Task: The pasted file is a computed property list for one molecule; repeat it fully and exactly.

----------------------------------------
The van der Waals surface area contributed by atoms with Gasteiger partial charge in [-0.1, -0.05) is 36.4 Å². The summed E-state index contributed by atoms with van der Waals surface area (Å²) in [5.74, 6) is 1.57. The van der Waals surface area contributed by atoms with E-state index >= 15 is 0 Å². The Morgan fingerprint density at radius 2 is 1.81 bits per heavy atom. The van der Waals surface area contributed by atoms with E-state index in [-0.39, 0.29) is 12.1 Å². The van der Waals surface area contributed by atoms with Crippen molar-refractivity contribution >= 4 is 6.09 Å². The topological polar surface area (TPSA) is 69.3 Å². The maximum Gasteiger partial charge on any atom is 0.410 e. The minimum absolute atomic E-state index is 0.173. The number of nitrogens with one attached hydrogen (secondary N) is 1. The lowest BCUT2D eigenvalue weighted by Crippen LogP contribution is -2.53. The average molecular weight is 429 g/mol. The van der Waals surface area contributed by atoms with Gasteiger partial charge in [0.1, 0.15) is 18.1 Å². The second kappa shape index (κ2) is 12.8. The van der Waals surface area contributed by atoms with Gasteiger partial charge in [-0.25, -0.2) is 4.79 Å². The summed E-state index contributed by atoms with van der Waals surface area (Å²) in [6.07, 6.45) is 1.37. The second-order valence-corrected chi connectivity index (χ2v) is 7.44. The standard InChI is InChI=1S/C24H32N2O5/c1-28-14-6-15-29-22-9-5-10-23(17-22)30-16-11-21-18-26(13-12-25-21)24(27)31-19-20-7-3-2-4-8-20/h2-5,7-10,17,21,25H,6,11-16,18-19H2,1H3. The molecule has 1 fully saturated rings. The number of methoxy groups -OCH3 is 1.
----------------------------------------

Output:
The van der Waals surface area contributed by atoms with Gasteiger partial charge in [-0.1, -0.05) is 36.4 Å². The summed E-state index contributed by atoms with van der Waals surface area (Å²) in [5.74, 6) is 1.57. The van der Waals surface area contributed by atoms with E-state index >= 15 is 0 Å². The Morgan fingerprint density at radius 2 is 1.81 bits per heavy atom. The van der Waals surface area contributed by atoms with E-state index in [-0.39, 0.29) is 12.1 Å². The van der Waals surface area contributed by atoms with Crippen molar-refractivity contribution >= 4 is 6.09 Å². The topological polar surface area (TPSA) is 69.3 Å². The maximum Gasteiger partial charge on any atom is 0.410 e. The minimum absolute atomic E-state index is 0.173. The number of nitrogens with one attached hydrogen (secondary N) is 1. The lowest BCUT2D eigenvalue weighted by Crippen LogP contribution is -2.53. The average molecular weight is 429 g/mol. The van der Waals surface area contributed by atoms with Gasteiger partial charge in [0.1, 0.15) is 18.1 Å². The second kappa shape index (κ2) is 12.8. The van der Waals surface area contributed by atoms with Gasteiger partial charge in [-0.25, -0.2) is 4.79 Å². The summed E-state index contributed by atoms with van der Waals surface area (Å²) in [6.07, 6.45) is 1.37. The second-order valence-corrected chi connectivity index (χ2v) is 7.44. The standard InChI is InChI=1S/C24H32N2O5/c1-28-14-6-15-29-22-9-5-10-23(17-22)30-16-11-21-18-26(13-12-25-21)24(27)31-19-20-7-3-2-4-8-20/h2-5,7-10,17,21,25H,6,11-16,18-19H2,1H3. The molecule has 1 fully saturated rings. The number of methoxy groups -OCH3 is 1.